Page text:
All of which sounds terribly impressive, but why on Earth should you watch it? Because, buddy, it's one of the finest television shows ever made.
I have to admit I'm not a big anime fan. Most anime that makes it over here seems to be either about schoolgirls with supernatural powers who battle evil, or adolescent boys who - for some convoluted reason - wind up having to pilot big giant robots. And whilst I'm assured that shows such as Escaflowne (schoolgirls and magic) and Evangelion (boys and robots) are actually rather good, they completely fail to get my blood pumping.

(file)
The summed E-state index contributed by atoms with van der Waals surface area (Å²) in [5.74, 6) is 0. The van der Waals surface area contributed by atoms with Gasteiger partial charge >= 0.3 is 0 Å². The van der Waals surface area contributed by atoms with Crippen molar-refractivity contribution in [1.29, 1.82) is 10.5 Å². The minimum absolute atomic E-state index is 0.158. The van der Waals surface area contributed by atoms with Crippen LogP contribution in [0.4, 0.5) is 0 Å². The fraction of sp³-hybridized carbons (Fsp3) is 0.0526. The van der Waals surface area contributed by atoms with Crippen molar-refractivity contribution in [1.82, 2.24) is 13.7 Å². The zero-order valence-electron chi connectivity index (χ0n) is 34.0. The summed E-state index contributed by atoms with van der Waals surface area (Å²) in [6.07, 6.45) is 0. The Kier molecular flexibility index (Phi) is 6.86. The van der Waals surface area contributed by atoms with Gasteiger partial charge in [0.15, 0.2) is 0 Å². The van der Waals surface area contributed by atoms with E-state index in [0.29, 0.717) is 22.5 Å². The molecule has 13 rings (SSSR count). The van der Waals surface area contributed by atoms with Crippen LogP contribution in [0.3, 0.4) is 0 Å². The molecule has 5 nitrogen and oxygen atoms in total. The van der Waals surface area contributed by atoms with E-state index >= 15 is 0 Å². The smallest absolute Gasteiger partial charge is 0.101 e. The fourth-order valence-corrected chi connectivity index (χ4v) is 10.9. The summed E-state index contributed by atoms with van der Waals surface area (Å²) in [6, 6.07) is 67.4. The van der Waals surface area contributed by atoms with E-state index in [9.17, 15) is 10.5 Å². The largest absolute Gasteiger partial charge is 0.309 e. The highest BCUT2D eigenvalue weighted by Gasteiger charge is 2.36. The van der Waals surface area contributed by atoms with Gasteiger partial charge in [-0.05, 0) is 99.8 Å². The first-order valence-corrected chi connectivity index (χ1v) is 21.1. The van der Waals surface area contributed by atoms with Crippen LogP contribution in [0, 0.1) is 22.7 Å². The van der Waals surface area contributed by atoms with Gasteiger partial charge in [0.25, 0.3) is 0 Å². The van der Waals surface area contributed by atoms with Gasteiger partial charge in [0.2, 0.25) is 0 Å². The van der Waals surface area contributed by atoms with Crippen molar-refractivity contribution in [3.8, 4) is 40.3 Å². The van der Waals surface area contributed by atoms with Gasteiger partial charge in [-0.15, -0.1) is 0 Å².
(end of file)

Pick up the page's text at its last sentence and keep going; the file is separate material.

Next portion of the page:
Enter Bebop. Ultra cool Spike, grumpy strategist Jet, trigger-happy Faye, nutball Ed and intelligent dog Ein are as far away from the usual brats and bots anime as you can possibly get. Their motivation, too, is far from the usual anime fare. These guys aren't bounty hunters because they want to fight crime and keep the peace - all they want is a wad of cash, and bounty hunting seems like the best place to make big money fast. Although they will do the right thing when pressed, they rarely forget their true motivation - and if they do, their perpetual lack of food will soon remind them. Life isn't easy, and when you're a bounty hunter it's even harder.